The Letter-Writing Cure

Dear Colorado Academy Community,

Happy New Year! The Library Department hopes that you enjoyed the holiday break with your family and friends—and in the company of many good books!

Some people find themselves feeling the doldrums in January and February. The weather is cold, the days are short, and we miss the moments of joy and connection we had with those we love during the holiday season.

There is an easy way to bring light to the dark days of winter for others and yourselves. Participate in Universal Letter Writing Week from January 8-14! Perhaps you have thank-you notes to write. Maybe you have not been able to visit a friend or family member since the pandemic began. Why not send some cheer with a letter? Make it a pen-to-paper, in-an-envelope-with-a-stamp kind of letter. It’s amazing how writing a note to someone special can make you feel just as good as receiving one!

I’m a lifelong letter writer. As a little girl, I would sit at my Great Aunt Carrie’s desk with my four-color click pen and Holly Hobbie notecards, struggling to spell the word sincerely! I’ve been writing letters ever since. However, there is always room for improvement, and that’s what I found last year when I received a wonderful gift—the book How to Write a Letter: Find the Words for Every Occasion by Chelsea Shukov and Jamie Grobecker. The title is accurate: this book really helps you say what you want to say!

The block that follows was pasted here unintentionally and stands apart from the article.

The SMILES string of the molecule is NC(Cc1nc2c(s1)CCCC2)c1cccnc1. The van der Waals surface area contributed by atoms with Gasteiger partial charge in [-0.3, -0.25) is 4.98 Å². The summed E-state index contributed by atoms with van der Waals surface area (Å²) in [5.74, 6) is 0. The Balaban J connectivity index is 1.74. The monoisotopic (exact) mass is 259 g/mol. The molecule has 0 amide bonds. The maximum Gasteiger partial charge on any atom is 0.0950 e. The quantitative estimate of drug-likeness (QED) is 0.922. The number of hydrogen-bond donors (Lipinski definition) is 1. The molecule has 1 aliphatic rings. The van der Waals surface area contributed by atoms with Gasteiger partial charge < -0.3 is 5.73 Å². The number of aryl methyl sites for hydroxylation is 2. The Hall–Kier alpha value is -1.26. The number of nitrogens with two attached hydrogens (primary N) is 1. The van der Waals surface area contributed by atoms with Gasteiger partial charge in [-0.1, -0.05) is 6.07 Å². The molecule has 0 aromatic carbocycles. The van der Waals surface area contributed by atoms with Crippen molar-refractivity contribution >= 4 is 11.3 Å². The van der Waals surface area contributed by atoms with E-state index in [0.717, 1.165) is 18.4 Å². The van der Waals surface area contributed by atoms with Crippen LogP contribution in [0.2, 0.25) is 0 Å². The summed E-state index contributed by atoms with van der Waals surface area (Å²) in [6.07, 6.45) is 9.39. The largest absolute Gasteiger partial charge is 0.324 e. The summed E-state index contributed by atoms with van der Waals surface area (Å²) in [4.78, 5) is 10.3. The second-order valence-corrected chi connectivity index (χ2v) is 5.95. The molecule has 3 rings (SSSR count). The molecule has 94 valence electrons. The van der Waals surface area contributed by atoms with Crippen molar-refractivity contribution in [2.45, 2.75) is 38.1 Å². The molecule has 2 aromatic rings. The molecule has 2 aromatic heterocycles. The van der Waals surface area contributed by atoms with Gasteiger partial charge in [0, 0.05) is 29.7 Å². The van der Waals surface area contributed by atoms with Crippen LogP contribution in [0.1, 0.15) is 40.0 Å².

If letter writing is not for you, how about reading an epistolary novel? Colorado Academy librarians have several favorites at our two library locations. Here are just a few:

For primary readers:

Can I Be Your Dog? by Troy Cummings. It’s a wonderful story of a letter-writing dog looking for its forever home.

For middle grade readers:

Extra Credit by the well-known author Andrew Clements. This title is about Abby, a girl from Illinois, who needs to earn some extra credit to pass sixth grade. Her assignment is to correspond with a student from a small school in Afghanistan. It’s a wonderful pen pal story with some surprises.

For teen readers:

Dear Martin: A Novel by Nic Stone. Justyce McAllister’s attempt at a good deed goes wrong, and he ends up in a disturbing run-in with police. After the incident, Justyce seeks healing in the teachings of Dr. Martin Luther King, Jr. In letter after letter addressed to Dr. King, he poses many questions and sorts through complicated feelings.

And for even more inspiration, visit the Eric Carle Museum’s online exhibit, “Dear Reader: Picture Books and Letter Writing.”

Happy Writing! Happy Reading!